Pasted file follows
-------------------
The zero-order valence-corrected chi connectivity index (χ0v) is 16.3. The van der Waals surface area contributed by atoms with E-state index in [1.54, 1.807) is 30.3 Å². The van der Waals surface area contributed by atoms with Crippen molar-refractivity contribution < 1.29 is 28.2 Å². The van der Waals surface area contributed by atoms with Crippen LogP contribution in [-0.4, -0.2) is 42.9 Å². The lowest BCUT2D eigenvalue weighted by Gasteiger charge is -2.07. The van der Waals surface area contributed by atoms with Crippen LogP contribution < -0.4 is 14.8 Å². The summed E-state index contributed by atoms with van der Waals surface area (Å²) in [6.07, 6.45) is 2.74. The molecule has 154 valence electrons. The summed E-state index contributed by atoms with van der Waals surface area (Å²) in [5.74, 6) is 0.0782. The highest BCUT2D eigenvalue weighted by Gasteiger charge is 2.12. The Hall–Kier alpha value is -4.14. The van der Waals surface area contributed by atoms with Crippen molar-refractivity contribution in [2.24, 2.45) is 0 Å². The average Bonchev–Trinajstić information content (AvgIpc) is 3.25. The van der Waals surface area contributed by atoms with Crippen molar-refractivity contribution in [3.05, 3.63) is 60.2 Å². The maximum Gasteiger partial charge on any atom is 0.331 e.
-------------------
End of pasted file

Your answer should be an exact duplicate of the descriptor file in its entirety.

The zero-order valence-corrected chi connectivity index (χ0v) is 16.3. The van der Waals surface area contributed by atoms with E-state index in [1.54, 1.807) is 30.3 Å². The van der Waals surface area contributed by atoms with Crippen molar-refractivity contribution < 1.29 is 28.2 Å². The van der Waals surface area contributed by atoms with Crippen LogP contribution in [-0.4, -0.2) is 42.9 Å². The lowest BCUT2D eigenvalue weighted by Gasteiger charge is -2.07. The van der Waals surface area contributed by atoms with Crippen LogP contribution < -0.4 is 14.8 Å². The summed E-state index contributed by atoms with van der Waals surface area (Å²) in [6.07, 6.45) is 2.74. The molecule has 154 valence electrons. The summed E-state index contributed by atoms with van der Waals surface area (Å²) in [5.74, 6) is 0.0782. The highest BCUT2D eigenvalue weighted by Gasteiger charge is 2.12. The Hall–Kier alpha value is -4.14. The van der Waals surface area contributed by atoms with Crippen molar-refractivity contribution in [2.24, 2.45) is 0 Å². The average Bonchev–Trinajstić information content (AvgIpc) is 3.25. The van der Waals surface area contributed by atoms with Crippen molar-refractivity contribution in [3.05, 3.63) is 60.2 Å². The maximum Gasteiger partial charge on any atom is 0.331 e.